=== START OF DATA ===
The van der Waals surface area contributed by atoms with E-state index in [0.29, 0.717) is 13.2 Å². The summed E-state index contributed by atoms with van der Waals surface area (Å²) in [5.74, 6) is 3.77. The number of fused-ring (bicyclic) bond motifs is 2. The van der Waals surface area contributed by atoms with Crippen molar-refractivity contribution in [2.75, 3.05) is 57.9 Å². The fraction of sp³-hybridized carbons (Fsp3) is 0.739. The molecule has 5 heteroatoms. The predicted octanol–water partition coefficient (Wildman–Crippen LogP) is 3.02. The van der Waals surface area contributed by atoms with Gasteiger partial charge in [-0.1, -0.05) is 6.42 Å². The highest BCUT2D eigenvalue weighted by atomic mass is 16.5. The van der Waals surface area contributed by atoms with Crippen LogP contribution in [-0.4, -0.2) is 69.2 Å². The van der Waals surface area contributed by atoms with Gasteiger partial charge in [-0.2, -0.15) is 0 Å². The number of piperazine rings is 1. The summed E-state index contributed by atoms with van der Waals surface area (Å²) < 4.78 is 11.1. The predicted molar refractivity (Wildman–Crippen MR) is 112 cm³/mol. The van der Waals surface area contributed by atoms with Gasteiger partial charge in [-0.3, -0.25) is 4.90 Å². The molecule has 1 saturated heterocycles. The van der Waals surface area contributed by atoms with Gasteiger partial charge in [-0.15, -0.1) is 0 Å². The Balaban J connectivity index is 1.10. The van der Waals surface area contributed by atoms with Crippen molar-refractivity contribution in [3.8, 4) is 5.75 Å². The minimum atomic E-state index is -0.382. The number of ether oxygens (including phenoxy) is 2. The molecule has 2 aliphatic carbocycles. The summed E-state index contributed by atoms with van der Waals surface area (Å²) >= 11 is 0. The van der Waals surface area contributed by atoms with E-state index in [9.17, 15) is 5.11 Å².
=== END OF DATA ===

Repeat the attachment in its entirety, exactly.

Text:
The van der Waals surface area contributed by atoms with E-state index in [0.29, 0.717) is 13.2 Å². The summed E-state index contributed by atoms with van der Waals surface area (Å²) in [5.74, 6) is 3.77. The number of fused-ring (bicyclic) bond motifs is 2. The van der Waals surface area contributed by atoms with Crippen molar-refractivity contribution in [2.75, 3.05) is 57.9 Å². The fraction of sp³-hybridized carbons (Fsp3) is 0.739. The molecule has 5 heteroatoms. The predicted octanol–water partition coefficient (Wildman–Crippen LogP) is 3.02. The van der Waals surface area contributed by atoms with Gasteiger partial charge in [-0.1, -0.05) is 6.42 Å². The highest BCUT2D eigenvalue weighted by atomic mass is 16.5. The van der Waals surface area contributed by atoms with Crippen LogP contribution in [-0.4, -0.2) is 69.2 Å². The van der Waals surface area contributed by atoms with Gasteiger partial charge in [-0.2, -0.15) is 0 Å². The number of piperazine rings is 1. The summed E-state index contributed by atoms with van der Waals surface area (Å²) < 4.78 is 11.1. The predicted molar refractivity (Wildman–Crippen MR) is 112 cm³/mol. The van der Waals surface area contributed by atoms with Gasteiger partial charge in [-0.3, -0.25) is 4.90 Å². The molecule has 1 saturated heterocycles. The van der Waals surface area contributed by atoms with Gasteiger partial charge in [-0.15, -0.1) is 0 Å². The Balaban J connectivity index is 1.10. The van der Waals surface area contributed by atoms with Crippen molar-refractivity contribution in [3.8, 4) is 5.75 Å². The minimum atomic E-state index is -0.382. The number of ether oxygens (including phenoxy) is 2. The molecule has 2 aliphatic carbocycles. The summed E-state index contributed by atoms with van der Waals surface area (Å²) >= 11 is 0. The van der Waals surface area contributed by atoms with E-state index in [9.17, 15) is 5.11 Å².